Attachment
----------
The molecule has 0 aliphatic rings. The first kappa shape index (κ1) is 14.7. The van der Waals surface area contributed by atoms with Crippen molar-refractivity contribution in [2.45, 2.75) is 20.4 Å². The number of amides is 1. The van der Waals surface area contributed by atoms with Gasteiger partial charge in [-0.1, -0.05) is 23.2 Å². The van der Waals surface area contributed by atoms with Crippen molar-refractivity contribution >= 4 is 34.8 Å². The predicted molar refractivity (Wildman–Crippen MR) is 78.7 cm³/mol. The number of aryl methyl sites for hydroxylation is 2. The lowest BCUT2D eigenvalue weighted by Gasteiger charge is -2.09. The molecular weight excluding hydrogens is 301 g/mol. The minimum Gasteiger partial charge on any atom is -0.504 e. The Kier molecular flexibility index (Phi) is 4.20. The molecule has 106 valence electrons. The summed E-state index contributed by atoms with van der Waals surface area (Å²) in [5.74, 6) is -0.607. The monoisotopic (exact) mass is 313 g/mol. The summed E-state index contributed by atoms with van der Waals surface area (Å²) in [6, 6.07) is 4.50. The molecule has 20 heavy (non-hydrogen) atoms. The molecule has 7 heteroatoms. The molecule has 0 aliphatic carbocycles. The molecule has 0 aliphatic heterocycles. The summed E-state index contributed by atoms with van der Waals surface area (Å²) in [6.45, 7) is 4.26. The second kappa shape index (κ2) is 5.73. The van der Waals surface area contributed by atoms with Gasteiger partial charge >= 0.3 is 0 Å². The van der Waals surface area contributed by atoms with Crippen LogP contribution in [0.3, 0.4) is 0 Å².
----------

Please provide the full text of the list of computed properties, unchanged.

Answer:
The molecule has 0 aliphatic rings. The first kappa shape index (κ1) is 14.7. The van der Waals surface area contributed by atoms with Crippen molar-refractivity contribution in [2.45, 2.75) is 20.4 Å². The number of amides is 1. The van der Waals surface area contributed by atoms with Gasteiger partial charge in [-0.1, -0.05) is 23.2 Å². The van der Waals surface area contributed by atoms with Crippen molar-refractivity contribution >= 4 is 34.8 Å². The predicted molar refractivity (Wildman–Crippen MR) is 78.7 cm³/mol. The number of aryl methyl sites for hydroxylation is 2. The lowest BCUT2D eigenvalue weighted by Gasteiger charge is -2.09. The molecular weight excluding hydrogens is 301 g/mol. The minimum Gasteiger partial charge on any atom is -0.504 e. The Kier molecular flexibility index (Phi) is 4.20. The molecule has 106 valence electrons. The summed E-state index contributed by atoms with van der Waals surface area (Å²) in [5.74, 6) is -0.607. The monoisotopic (exact) mass is 313 g/mol. The summed E-state index contributed by atoms with van der Waals surface area (Å²) in [6, 6.07) is 4.50. The molecule has 20 heavy (non-hydrogen) atoms. The molecule has 7 heteroatoms. The molecule has 0 aliphatic carbocycles. The molecule has 0 aliphatic heterocycles. The summed E-state index contributed by atoms with van der Waals surface area (Å²) in [6.45, 7) is 4.26. The second kappa shape index (κ2) is 5.73. The van der Waals surface area contributed by atoms with Gasteiger partial charge >= 0.3 is 0 Å². The van der Waals surface area contributed by atoms with Crippen LogP contribution in [0.3, 0.4) is 0 Å².